1998: All the hype leading up to 1998's first round billed it as a five-player draft -- Peyton Manning, Ryan Leaf (ha!), Andre Wadsworth (ditto), Randy Moss, and Charles Woodson -- and the Bears were picking fifth. Most people thought they would get Wadsworth, and I would've been happy with that. But I really was hoping Moss would fall to them. During his career at Marshall, ESPN had played a ton of his highlights and the guy was simply amazing. When the Cards took Wadsworth and Raiders Woodson, Moss was practically wearing a Bears uniform. But they ended up going with Curtis Enis.*** Making matters worse, Moss fell all the way to the Vikings at 21, meaning I would have to watch him humiliate the Bears twice a year.

*** The only upside was I spent most of his career saying "Curtis Enis hurt his penis" because I found it hilarious that his name rhymed with that phrase. At around this same time, my friend Pete would constantly crack, "Ow, that's my Dick Jauron." It was all very mature, really.

Tony Parrish and Olin Kreutz were both very good picks -- really, Lance Schulters and Matt Birk over them was a total toss-up, at least partially included for variety's sake -- but after losing out on Moss, who cares? Grade: C-

1999: Rex Tucker was the only one who gave the Bears anything. Cade McNown was terrible and apparently didn't bother to learn the playbook; Russell Davis was given up on way to early, and D'Wayne Bates was taken because scouting him at Northwestern was much cheaper than booking a flight out of state.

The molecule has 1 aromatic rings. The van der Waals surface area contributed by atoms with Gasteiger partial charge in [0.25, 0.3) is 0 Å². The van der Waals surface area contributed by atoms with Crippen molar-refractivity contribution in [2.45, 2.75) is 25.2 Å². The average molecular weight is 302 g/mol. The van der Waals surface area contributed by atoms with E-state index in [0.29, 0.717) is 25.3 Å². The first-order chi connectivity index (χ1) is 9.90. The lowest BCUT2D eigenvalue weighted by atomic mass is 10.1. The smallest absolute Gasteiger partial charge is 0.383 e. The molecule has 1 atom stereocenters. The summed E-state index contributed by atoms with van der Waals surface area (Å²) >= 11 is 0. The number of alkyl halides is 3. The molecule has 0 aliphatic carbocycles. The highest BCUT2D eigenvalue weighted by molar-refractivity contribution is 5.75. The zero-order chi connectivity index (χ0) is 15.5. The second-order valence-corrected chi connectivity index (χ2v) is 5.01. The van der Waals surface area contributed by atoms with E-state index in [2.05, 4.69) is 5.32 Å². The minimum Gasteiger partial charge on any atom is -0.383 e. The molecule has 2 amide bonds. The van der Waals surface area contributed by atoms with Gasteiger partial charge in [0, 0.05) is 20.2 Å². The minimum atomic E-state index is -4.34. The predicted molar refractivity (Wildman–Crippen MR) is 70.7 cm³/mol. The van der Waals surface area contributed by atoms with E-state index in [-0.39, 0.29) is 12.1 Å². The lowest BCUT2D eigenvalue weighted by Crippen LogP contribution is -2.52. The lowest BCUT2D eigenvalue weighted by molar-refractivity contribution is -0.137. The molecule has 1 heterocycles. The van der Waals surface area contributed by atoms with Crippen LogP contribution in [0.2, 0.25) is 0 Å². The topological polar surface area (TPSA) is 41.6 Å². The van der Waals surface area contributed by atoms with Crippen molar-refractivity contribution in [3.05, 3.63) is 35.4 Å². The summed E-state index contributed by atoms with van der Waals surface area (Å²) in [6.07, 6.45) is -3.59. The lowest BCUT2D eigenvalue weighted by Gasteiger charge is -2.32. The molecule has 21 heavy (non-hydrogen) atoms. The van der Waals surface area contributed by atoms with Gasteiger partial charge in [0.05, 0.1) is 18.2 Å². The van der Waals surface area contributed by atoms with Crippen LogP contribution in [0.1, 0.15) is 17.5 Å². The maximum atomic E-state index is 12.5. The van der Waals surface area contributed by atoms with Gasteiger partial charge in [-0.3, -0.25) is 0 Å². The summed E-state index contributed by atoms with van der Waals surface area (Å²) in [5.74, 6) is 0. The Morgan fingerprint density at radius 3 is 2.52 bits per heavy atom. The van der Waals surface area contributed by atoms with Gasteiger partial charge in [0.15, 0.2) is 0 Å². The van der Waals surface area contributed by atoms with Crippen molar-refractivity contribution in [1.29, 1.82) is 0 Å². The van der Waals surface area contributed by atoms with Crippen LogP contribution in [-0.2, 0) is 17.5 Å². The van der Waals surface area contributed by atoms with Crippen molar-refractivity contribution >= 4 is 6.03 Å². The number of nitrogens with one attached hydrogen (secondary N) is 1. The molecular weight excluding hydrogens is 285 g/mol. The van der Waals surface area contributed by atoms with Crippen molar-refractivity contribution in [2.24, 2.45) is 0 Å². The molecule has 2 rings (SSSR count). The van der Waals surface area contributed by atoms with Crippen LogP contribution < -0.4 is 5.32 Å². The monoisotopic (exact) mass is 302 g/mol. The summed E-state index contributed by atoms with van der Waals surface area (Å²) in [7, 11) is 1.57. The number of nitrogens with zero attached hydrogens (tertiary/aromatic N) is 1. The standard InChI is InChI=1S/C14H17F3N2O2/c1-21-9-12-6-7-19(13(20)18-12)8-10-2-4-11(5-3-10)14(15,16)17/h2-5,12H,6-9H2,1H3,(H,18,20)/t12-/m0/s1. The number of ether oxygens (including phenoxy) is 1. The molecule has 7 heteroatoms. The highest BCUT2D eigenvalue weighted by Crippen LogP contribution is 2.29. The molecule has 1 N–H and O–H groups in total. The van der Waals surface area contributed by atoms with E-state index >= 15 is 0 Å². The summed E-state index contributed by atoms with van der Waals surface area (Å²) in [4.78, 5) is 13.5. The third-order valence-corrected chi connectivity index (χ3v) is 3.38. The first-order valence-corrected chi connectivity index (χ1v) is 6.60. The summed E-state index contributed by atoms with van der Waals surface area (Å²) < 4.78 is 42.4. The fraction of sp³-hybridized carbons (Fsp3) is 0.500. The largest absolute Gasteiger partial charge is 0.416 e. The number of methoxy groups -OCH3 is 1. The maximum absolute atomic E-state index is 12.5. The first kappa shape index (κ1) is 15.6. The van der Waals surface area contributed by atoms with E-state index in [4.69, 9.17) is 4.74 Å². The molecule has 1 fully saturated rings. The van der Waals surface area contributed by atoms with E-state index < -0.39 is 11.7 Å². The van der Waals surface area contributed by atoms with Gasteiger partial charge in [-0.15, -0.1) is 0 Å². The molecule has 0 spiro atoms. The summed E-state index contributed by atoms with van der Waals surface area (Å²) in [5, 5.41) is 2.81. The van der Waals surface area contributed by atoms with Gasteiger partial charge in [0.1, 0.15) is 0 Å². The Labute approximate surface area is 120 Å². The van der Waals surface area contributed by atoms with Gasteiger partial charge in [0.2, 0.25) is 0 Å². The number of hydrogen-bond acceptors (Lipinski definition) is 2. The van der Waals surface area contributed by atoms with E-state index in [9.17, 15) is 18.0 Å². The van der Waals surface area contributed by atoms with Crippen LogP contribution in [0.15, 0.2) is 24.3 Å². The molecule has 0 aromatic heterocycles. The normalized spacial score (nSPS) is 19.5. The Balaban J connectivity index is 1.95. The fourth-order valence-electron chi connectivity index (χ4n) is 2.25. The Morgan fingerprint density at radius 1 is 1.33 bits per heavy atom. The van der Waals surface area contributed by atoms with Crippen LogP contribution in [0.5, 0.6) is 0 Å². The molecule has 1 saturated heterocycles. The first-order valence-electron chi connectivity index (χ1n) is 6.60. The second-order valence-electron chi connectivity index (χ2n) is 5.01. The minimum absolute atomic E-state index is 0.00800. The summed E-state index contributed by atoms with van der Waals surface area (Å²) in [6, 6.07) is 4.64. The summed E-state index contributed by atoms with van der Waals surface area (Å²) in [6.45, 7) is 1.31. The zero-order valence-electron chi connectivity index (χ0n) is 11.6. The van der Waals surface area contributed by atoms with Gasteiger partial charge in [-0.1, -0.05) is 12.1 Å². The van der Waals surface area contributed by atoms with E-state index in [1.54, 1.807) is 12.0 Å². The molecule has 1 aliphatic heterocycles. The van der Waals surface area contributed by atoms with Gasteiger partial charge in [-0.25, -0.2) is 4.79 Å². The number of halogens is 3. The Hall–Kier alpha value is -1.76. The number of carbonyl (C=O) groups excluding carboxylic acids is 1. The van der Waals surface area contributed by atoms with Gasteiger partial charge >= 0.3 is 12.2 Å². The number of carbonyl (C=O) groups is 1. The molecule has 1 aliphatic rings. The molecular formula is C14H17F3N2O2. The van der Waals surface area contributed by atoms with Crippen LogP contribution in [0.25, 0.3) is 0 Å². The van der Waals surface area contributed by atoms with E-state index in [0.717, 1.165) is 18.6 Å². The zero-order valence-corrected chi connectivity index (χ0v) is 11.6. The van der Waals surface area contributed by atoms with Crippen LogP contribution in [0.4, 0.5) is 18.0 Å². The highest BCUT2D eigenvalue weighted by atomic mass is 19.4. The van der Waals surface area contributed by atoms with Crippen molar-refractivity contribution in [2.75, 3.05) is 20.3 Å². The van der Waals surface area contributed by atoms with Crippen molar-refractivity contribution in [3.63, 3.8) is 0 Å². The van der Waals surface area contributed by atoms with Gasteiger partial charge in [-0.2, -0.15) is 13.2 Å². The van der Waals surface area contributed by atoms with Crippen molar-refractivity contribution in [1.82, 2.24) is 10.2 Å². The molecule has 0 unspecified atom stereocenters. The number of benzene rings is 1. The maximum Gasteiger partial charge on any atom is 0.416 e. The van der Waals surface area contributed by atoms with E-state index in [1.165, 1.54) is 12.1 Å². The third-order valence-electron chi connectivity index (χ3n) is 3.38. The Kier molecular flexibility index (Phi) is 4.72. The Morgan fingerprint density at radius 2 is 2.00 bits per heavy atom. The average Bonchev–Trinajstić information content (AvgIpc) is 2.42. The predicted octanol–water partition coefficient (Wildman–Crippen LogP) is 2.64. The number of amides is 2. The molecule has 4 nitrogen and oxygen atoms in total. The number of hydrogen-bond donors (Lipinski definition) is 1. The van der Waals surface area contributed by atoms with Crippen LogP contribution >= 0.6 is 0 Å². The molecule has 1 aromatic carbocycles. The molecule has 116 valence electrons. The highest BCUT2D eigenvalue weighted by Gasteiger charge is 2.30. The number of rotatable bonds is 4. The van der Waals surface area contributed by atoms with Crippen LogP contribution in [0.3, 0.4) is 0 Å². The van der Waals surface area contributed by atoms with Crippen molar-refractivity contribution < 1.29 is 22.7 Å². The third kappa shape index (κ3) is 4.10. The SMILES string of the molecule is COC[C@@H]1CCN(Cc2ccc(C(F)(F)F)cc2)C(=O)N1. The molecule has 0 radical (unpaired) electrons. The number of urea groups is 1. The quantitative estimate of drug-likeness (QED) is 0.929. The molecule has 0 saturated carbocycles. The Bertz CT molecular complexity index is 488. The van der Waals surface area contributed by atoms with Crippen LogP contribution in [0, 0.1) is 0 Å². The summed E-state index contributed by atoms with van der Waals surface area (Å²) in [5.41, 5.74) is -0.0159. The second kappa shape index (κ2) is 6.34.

The Bears were originally on the board at seven. The early projections had them getting Chicago kid Donovan McNabb, and I was ecstatic -- I love me them two-sport stars. Of course, once McNabb worked out and player personnel guys saw his physical gifts in person, he shot up the board for the right to be booed by Eagles fans.

So the Bears ended up trading down from seven, passing on Daunte Culpepper in the process to take McNown. Making matters worse, the Redskins used the Bears' pick on some cornerback named Champ Bailey. Let's just say that history has not exactly been kind to that trade. Grade: Z-

2000: Finally something good happens. Much as I liked his name, I actually wasn't crazy about drafting Brian Urlacher when it happened; the highlight package ESPN showed during their draft coverage wasn't impressive, and Urlacher looked like he hit too high. Plus, unlike Deltha O'Neal, he wasn't from Cal. Obviously, Urlacher ended up being better than I could have ever dreamed. He's slowed down quite a bit recently, but before that he was the best sideline-to-sideline middle linebacker I'd ever seen. Sure, he never learned to shed blocks, but you flat-out could not run laterally on the guy.

Urlacher is the first guy to appear in red on my chart, which just means that he was the best possible player the Bears could have gotten at that spot. And Mike Brown very easily could've garnered some red ink as well, but I went with Deon Grant because of Brown's eternal injury woes. That's two top-quality starters from a draft that wasn't all that good. Grade: A

2001: And back to the pit we go. David Terrell was a receiver who couldn't catch, but boy did he look good not doing it. What's particularly egregious is that 2001 was an unbelievable draft for receivers -- Santana Moss, Reggie Wayne, Chad Johnson, Chris Chambers, Steve Smith, and T.J. Houshmandzadeh (among others) all were picked after Terrell. In fact, the Bears were the first team to choose a receiver, and they somehow ended up with the worst one.